There’s perhaps a little disappointment for those expecting a shop window of patisserie pets from Kim-Joy, though she is planning some feathered icing for her lemon and blueberry mille-feuilles. Her mango and passion fruit tarts are topped with crisp French meringue and she’s making twelve choux religieuses (the infamous nun buns) filled with orange crème diplomat and a craquelin crust.


On to the judging and… there’s not a pane of glass in sight. Apparently the ‘Parisian window’ was imaginary – something for the bakers to strive towards – a mirage that might appear, like Shangri La or Brigadoon if any baker achieved the required level of perfection. Paul examines Rahul’s tartlets and tells him ‘you can’t put this in a shop window – it’s not finished’. It’s all somewhat surreal.

Prue can taste salt in Rahul’s choux but she thinks the overall flavour is ‘lovely’. Paul disagrees: ‘I don’t like the flavour – it’s boring’. Prue tucks in to his seemingly underwhelming mille-feuille and decides ‘I didn’t think I was going to like that at all – it’s delicious!’ Paul agrees it has ‘great flavour’ and the anxious baker looks momentarily less anxious... and then that fleeting moment is gone.

Briony’s eclairs are even saltier and she senses she may have made that old Bake Off error of mistaking salt for sugar. Her time-consuming puff pastry is too raw for consumption and her tarts are ‘too thick’. Briony looks well and truly fed up as Prue tells her ‘you can do much better than this’ and ‘this was not the time to get it wrong’.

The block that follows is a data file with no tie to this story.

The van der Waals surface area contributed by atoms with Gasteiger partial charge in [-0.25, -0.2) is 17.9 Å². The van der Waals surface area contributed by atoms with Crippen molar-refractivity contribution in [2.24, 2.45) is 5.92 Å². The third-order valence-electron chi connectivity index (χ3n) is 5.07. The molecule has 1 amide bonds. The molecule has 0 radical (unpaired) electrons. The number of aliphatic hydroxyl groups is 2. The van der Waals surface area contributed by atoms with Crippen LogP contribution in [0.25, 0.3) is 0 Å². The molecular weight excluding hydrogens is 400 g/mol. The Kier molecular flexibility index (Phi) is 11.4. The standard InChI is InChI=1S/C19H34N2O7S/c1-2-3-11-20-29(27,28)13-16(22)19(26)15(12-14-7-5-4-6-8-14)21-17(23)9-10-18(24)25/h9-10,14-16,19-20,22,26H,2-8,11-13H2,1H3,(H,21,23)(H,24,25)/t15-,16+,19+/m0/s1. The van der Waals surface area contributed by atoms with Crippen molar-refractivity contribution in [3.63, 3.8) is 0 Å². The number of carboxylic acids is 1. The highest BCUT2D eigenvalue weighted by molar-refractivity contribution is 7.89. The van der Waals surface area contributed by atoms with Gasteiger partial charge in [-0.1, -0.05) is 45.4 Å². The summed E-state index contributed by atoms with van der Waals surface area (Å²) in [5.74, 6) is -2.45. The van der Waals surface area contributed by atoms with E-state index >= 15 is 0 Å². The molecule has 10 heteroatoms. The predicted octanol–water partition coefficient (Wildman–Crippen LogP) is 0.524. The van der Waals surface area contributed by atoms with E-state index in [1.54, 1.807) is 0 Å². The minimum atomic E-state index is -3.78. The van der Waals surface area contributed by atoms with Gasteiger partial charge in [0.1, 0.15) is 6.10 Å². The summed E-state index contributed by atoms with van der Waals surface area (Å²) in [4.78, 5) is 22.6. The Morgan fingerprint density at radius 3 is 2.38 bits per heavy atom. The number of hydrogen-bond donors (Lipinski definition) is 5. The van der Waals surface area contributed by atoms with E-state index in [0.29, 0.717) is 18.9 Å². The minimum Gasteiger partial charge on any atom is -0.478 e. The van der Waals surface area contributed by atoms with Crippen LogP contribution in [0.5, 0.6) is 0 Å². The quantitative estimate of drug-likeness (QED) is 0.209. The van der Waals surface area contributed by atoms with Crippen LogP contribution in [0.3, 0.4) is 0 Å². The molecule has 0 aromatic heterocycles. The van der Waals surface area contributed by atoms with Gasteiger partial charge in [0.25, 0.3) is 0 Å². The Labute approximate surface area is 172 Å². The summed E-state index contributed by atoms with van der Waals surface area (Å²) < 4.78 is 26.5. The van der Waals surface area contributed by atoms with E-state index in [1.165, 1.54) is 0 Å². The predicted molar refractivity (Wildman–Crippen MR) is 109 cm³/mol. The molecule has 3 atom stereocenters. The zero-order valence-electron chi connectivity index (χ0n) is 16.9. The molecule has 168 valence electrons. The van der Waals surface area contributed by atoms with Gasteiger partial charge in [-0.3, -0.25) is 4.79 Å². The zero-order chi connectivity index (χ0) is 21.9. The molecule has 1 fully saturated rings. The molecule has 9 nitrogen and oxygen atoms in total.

Kim-Joy apologises for the lack of feathered icing on her mille-feuilles and Prue says they look ‘very dull’. Paul says her bakes are ‘quite chunky’ though the flavour is ‘wonderful’. Prue admires the well-filled choux buns though Paul threatens to pick a fight with the topping, saying ‘I don’t agree with that craquelin’.

Ruby’s lemon verbena tartlets are ‘too strong’ and Paul petulantly pronounces ‘I don’t like unglazed fruit’. (I may be becoming as picky as he is – the sight of an even number of berries makes me wince.) Despite being ‘too big’ the overall look is ‘very pretty’ and her puff is perfect.

To be fair, everyone has had a pretty mixed week so it’s tricky to identify a Star Baker. In the end, Ruby’s ‘polenta’ madeleines and naked fruit tarts are trumped by her top Technical and comparatively delicious flavours. Poor Briony has endured nine weeks of bravely nodding ‘okay’ through criticism that’s not always been constructive. She’s right to be proud of her achievements and she leaves with an undaunted smile.

Meanwhile, there’s a character hanging around who is less than happy… the Parisian window cleaner is still waiting to be paid.